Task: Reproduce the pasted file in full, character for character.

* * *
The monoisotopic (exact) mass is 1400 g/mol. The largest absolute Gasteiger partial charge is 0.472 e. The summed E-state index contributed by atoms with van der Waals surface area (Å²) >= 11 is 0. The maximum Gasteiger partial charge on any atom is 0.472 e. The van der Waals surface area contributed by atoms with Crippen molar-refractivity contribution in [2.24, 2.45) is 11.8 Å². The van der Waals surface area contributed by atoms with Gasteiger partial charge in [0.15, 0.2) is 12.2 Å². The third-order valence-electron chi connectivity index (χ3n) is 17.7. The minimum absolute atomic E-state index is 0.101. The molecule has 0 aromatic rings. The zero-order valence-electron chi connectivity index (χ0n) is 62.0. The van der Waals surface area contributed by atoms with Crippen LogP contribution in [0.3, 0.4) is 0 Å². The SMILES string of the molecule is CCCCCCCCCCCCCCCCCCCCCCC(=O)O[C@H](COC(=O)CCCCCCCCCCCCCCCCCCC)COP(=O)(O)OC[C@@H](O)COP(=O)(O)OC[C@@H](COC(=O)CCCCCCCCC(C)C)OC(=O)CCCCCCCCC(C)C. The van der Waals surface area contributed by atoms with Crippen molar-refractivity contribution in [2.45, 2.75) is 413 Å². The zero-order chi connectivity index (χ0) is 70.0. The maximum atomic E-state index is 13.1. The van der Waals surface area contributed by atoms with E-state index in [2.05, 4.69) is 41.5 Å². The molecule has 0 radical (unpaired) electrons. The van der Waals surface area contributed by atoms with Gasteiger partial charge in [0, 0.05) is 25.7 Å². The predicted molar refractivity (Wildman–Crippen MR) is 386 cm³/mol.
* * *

The monoisotopic (exact) mass is 1400 g/mol. The largest absolute Gasteiger partial charge is 0.472 e. The summed E-state index contributed by atoms with van der Waals surface area (Å²) >= 11 is 0. The maximum Gasteiger partial charge on any atom is 0.472 e. The van der Waals surface area contributed by atoms with Crippen molar-refractivity contribution in [2.24, 2.45) is 11.8 Å². The van der Waals surface area contributed by atoms with Gasteiger partial charge in [0.15, 0.2) is 12.2 Å². The third-order valence-electron chi connectivity index (χ3n) is 17.7. The minimum absolute atomic E-state index is 0.101. The molecule has 0 aromatic rings. The zero-order valence-electron chi connectivity index (χ0n) is 62.0. The van der Waals surface area contributed by atoms with Crippen LogP contribution in [0.3, 0.4) is 0 Å². The SMILES string of the molecule is CCCCCCCCCCCCCCCCCCCCCCC(=O)O[C@H](COC(=O)CCCCCCCCCCCCCCCCCCC)COP(=O)(O)OC[C@@H](O)COP(=O)(O)OC[C@@H](COC(=O)CCCCCCCCC(C)C)OC(=O)CCCCCCCCC(C)C. The van der Waals surface area contributed by atoms with Crippen molar-refractivity contribution in [2.45, 2.75) is 413 Å². The zero-order chi connectivity index (χ0) is 70.0. The maximum atomic E-state index is 13.1. The van der Waals surface area contributed by atoms with E-state index in [2.05, 4.69) is 41.5 Å². The molecule has 0 radical (unpaired) electrons. The van der Waals surface area contributed by atoms with Gasteiger partial charge in [0, 0.05) is 25.7 Å². The predicted molar refractivity (Wildman–Crippen MR) is 386 cm³/mol.